• http://www.blogger.com/profile/08135229596877003069 Michelle

    Sometimes I regret getting my education (hello, student loans?) but most of the time I just take it for granted.

    This way you were raised (I know, I've said it before) is so crazy to me. I mean, I'm all for a woman being able to stay home and care for her children and her home and her husband…but this whole dark-ages, education is a waste on a woman thing is just too much for me. I'm not someone who classifies herself (as anything really but especially) as a feminist…but I guess I would be one to your family.

    I can't wait to see what the future holds for you and your family, though.

  • Anonymous

    I second what others are saying here, and want to share a tiny bit of a friend's experience. My friend had 7 kids, and went back to school when the youngest two started school. She is now a director of a Christian lay counseling. I wish you joy and fun as you experiment with learning about who God created you to be!
    Nancy

  • http://www.blogger.com/profile/17825458003284098965 Scott Morizot

    My life was completely different, of course, but becoming a teen parent and husband as young as I did (twice, no less) my life was one plan B after another and yet I ended up in a place I want to be. Plan B is not a bad way to live.

  • http://www.blogger.com/profile/08353667980806676067 Ami

    I appreciate reading here because you explain so well how you feel and why you feel that way.

    Of course you already know that you're a very good writer, but consider working toward publishing some of your stories about your upbringing and how you ended up who and where you are.

    yeah, they are that good… and maybe, just maybe, you'd be helping someone. :)

  • http://www.blogger.com/profile/10254315970336710941 CM

    I agree with the others here (who agree with you) that it's not to late to get a college degree at some point. Even if it's slower, see if you can do it without student loans. I'm so glad for my schooling and the career that it's allowed me to have, but loans are HUGE. If I met someone tomorrow, there's no way I could pay them all off by the time we started having kids.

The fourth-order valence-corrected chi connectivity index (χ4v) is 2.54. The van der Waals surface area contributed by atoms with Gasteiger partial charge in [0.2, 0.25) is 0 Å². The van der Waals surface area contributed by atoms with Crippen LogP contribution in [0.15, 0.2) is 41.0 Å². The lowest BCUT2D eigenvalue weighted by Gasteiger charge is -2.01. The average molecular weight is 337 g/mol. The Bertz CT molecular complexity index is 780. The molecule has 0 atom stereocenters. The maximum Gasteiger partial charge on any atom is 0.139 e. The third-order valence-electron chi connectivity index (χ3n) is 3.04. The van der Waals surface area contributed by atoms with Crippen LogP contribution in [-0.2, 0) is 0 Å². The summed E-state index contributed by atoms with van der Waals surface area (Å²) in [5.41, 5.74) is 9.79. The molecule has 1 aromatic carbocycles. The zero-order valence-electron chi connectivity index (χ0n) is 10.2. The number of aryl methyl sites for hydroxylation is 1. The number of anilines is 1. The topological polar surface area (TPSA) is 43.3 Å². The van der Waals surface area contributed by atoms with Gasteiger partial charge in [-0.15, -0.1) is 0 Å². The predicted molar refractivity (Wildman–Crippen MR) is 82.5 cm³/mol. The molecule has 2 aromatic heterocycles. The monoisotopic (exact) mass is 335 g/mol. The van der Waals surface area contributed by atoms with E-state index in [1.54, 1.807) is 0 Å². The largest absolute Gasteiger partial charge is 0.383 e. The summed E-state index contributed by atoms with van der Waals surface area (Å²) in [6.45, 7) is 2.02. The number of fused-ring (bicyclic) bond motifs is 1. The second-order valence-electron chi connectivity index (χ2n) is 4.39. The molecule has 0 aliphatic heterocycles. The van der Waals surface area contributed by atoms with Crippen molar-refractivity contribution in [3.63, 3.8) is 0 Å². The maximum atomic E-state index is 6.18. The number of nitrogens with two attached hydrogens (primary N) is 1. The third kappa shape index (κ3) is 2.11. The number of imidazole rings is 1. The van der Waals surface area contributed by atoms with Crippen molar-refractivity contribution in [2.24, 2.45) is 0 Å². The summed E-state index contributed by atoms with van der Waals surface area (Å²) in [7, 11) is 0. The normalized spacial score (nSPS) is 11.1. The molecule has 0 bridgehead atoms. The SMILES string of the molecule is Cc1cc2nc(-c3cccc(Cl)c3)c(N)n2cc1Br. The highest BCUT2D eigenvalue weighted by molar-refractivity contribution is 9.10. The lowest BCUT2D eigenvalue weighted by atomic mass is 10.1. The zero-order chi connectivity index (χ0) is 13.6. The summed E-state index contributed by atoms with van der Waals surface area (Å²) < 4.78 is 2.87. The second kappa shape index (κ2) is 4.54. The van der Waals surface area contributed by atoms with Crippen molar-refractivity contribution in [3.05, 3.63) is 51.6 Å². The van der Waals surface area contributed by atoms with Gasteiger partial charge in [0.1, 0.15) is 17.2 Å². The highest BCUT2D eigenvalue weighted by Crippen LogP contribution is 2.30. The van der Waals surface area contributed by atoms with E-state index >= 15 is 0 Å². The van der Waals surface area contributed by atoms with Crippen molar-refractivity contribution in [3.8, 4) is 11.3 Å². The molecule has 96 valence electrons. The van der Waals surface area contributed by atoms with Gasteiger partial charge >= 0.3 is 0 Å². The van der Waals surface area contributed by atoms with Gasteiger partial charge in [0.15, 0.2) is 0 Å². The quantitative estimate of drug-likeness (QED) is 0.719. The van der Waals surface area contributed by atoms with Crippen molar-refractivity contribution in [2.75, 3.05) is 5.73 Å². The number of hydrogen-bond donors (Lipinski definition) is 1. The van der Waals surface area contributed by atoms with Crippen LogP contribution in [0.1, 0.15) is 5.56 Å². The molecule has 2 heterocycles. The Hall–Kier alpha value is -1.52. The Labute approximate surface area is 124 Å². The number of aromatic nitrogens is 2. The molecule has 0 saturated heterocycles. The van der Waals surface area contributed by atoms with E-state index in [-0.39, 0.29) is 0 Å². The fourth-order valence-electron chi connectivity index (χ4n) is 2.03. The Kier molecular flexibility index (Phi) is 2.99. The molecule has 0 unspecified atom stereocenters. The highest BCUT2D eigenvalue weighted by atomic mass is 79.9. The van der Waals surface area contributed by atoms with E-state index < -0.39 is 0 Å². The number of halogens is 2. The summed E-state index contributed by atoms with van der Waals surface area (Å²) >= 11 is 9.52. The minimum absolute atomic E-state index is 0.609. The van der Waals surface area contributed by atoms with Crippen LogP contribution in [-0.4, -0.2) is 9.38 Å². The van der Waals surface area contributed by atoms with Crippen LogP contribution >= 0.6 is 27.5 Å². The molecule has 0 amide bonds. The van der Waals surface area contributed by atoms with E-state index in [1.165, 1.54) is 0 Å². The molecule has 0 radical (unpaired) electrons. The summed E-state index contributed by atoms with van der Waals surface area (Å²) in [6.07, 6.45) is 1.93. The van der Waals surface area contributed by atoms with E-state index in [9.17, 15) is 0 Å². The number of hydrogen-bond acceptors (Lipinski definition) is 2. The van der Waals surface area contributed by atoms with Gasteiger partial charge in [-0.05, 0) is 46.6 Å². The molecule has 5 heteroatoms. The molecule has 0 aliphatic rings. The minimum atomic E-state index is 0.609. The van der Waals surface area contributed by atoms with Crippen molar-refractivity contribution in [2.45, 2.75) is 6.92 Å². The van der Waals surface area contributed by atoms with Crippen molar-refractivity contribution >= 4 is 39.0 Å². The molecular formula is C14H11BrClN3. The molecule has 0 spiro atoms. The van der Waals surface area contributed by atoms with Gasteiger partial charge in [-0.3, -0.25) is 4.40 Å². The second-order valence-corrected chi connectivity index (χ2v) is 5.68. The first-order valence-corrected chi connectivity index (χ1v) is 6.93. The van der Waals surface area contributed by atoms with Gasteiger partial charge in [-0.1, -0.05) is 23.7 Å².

You know the biggest thing I think when I read this? I'm so excited that your daughters will have a chance to look at their options and decide what's going to work out best for them.

  • Anna

    I know several people have already said it but I have to say I love to read your blog because you are such a beautiful and insightful writer not to mention a critical thinker. I'm so sorry that your parents were too focused on their rigid belief system to allow your gifts and talents to bloom before now. Your analytical mind will be right at home when you do go to college.

  • Petticoat Philosopher

    I second what Anna said! You have so many talents just waiting to be put to use–you can do it.

    To add to the encouraging anecdotes, I had a friend who's mother not only did not have much education when he and his sister were born, but was abandoned by her husband when they were both little. It was a struggle but she managed to not only complete a degree, but go on to get her Ph.D. She is now a researcher at a top state university–this as a single mom! So much is possible.

    One thing I would say–do not let yourself become insecure because you feel that you can't offer your husband enough as he goes through his own career woes. An intelligent, analytical, compassionate partner is a wonderful support to have, no matter their employability and education level, and your husband certainly has that in you. You have every right to be angry about what you were deprived of–and you should be. But, for your own sake, don't let that indignation cause you to discount all the wonderful things you do have to offer your loved ones and the world, just as you are right now. :-)

  • http://nowealthbutlife.com Rae

    Clearly your problem was that you didn't know where to look for a job. Your first clue should have been that your place as a woman is the *home*. I know many young women who didn't go to college and were able to help their husbands financially by cleaning houses or babysitting neighbor's children, all good work inside the home, even if not their own home.

    //end snark.

    One summer before I went to college I was actually cleaning houses when I had the thought that it did not matter if this is what I did for the rest of my life. I wanted to have interesting things to think about while I cleaned, and college would be well worth it. I know that some women are satisfied with shallow interior intellectual lives, but I wanted to be able to think, even if "all" I was doing was rocking a baby to sleep or washing dishes.